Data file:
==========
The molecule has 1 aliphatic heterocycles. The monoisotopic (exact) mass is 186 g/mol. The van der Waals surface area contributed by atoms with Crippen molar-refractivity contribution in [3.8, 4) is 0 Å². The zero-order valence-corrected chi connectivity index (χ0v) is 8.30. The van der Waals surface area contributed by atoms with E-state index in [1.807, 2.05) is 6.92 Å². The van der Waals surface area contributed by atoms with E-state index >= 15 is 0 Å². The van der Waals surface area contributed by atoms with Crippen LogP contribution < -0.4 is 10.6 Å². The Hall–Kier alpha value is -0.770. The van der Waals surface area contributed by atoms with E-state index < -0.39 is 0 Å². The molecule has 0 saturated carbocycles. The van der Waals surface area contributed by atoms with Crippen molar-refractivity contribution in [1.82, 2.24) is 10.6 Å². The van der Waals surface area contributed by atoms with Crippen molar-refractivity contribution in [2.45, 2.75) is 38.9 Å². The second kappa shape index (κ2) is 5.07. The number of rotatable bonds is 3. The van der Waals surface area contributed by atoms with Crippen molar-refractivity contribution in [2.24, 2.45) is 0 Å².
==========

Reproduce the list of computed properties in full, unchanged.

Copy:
The molecule has 1 aliphatic heterocycles. The monoisotopic (exact) mass is 186 g/mol. The van der Waals surface area contributed by atoms with Crippen molar-refractivity contribution in [3.8, 4) is 0 Å². The zero-order valence-corrected chi connectivity index (χ0v) is 8.30. The van der Waals surface area contributed by atoms with E-state index in [1.807, 2.05) is 6.92 Å². The van der Waals surface area contributed by atoms with E-state index >= 15 is 0 Å². The van der Waals surface area contributed by atoms with Crippen LogP contribution < -0.4 is 10.6 Å². The Hall–Kier alpha value is -0.770. The van der Waals surface area contributed by atoms with E-state index < -0.39 is 0 Å². The molecule has 0 saturated carbocycles. The van der Waals surface area contributed by atoms with Crippen molar-refractivity contribution in [1.82, 2.24) is 10.6 Å². The van der Waals surface area contributed by atoms with Crippen molar-refractivity contribution in [2.45, 2.75) is 38.9 Å². The second kappa shape index (κ2) is 5.07. The number of rotatable bonds is 3. The van der Waals surface area contributed by atoms with Crippen molar-refractivity contribution in [2.24, 2.45) is 0 Å².